Buddy Glass breaks down the gear that made his sophomore album ‘Wow & Flutter’

We caught up with sonic explorer Buddy Glass to break down the gear that helps craft his classic sound.

Buddy Glass knows his way around a genre, his latest album is packed to the brim with them. From Australiana to alt-rock, Wow & Flutter is a masterclass in sonic expressionism and has left us with one question on our minds: how does he make those incredible songs?

Luckily for all you audio junkies out there, Buddy Glass himself has broken down his studio equipment and his favourite pieces of gear for us to marvel over.

buddy glass

I recorded my latest album on four-track cassette, so I thought I’d share with you, the humble punter, how I did this and importantly, why I would revert to such a format at a time when 7-year-old drum prodigies with their own YouTube channels are able to have full, digital recording set-ups in the comfort of their own bedrooms.

Well, for starters, I love the sound of tape. It hisses, sizzles, crackles, snaps, and pops. But probably more importantly, I thought the songs would suit the stripped-back format where mistakes are often impossible to disguise. Much like some people’s preference for steak, I wanted it to be slightly raw.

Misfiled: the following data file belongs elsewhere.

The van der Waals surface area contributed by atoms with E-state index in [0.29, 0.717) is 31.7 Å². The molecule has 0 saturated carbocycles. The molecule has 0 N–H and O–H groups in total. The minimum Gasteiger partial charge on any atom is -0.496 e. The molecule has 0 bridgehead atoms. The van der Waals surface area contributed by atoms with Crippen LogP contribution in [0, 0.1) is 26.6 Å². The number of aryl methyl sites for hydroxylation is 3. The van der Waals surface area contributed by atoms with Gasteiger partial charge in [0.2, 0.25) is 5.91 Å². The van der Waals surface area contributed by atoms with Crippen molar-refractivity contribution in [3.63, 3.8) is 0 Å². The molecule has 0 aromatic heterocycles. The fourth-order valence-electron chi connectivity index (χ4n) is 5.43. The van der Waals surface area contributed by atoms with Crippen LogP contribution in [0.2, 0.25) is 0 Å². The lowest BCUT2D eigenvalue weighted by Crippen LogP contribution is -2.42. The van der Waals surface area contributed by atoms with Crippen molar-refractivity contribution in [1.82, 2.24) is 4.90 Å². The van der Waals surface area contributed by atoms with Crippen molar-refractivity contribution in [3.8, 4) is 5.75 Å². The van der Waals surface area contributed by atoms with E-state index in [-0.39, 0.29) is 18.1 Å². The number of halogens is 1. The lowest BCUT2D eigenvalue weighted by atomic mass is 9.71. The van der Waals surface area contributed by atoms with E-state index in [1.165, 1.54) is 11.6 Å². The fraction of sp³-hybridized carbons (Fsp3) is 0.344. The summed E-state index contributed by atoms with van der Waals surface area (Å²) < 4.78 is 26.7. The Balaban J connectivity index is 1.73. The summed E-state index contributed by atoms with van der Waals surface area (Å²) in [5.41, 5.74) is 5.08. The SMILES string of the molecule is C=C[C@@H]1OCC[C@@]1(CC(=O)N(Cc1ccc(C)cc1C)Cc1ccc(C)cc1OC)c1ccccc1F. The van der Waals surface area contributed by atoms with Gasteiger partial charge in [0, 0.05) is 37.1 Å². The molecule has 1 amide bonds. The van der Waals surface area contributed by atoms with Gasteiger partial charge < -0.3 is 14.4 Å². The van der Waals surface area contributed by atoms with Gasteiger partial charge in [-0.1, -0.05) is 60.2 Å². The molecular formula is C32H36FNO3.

The Recorder

The principal bit of machinery was the four-track recorder itself. I went through several machines including a mint-condition TASCAM TEAC 144 (the very first commercially available four-track recorder, as used by Springsteen on his album Nebraska) and a Yamaha MT4X, before settling on a TASCAM 424 Mk 2 Portastudio. I chose the latter because it was the only one without wow and flutter (deviation and fluctuation in pitch and some frequencies), which is really hard to get rid of.


I used two microphones for all the guitars and vocals. One was the Shure SM7 which has a beautiful, warm, rounded sound. Now, to be frank, I don’t know what the hell I’m doing, so I just placed that mic nice and close and pointed it sort of directly towards the middle of the acoustic guitar or amp (for the electric). What could go wrong? The other microphone was a Marshall MXL2003 condenser, which captures a higher frequency range and therefore has a much more cutting, slightly harsher sound.

Tim Kevin (who mixed the album) told me that to avoid phasing (frequencies cancelling each other out) and that I should place that second mic in the corner of the room, pointing in no particular direction. I listened to him because I trust professionals who tell me about microphone placement, what I need to eat to not die too soon, and how to avoid destroying the planet. But I digress… I recorded all the vocals on the MXL, as it seemed to suit my nasal tones quite well. I also used some pre-amps and compressors on each mic.


This might have been the secret weapon in terms of the record’s sound. I bought a beautiful Guild M20 parlour acoustic guitar (parlour guitars are smaller than usual), just before I recorded this album. I had played one on my first album, that belonged to Jim Mogine from Midnight Oil and I totally fell in love with the sound. That thing has all the warmth of mum tucking you into bed at night after a cup of Milo.

So that’s it! Now you kids can go and record your very own work of ignored genius!

Check out Wow & Flutter below: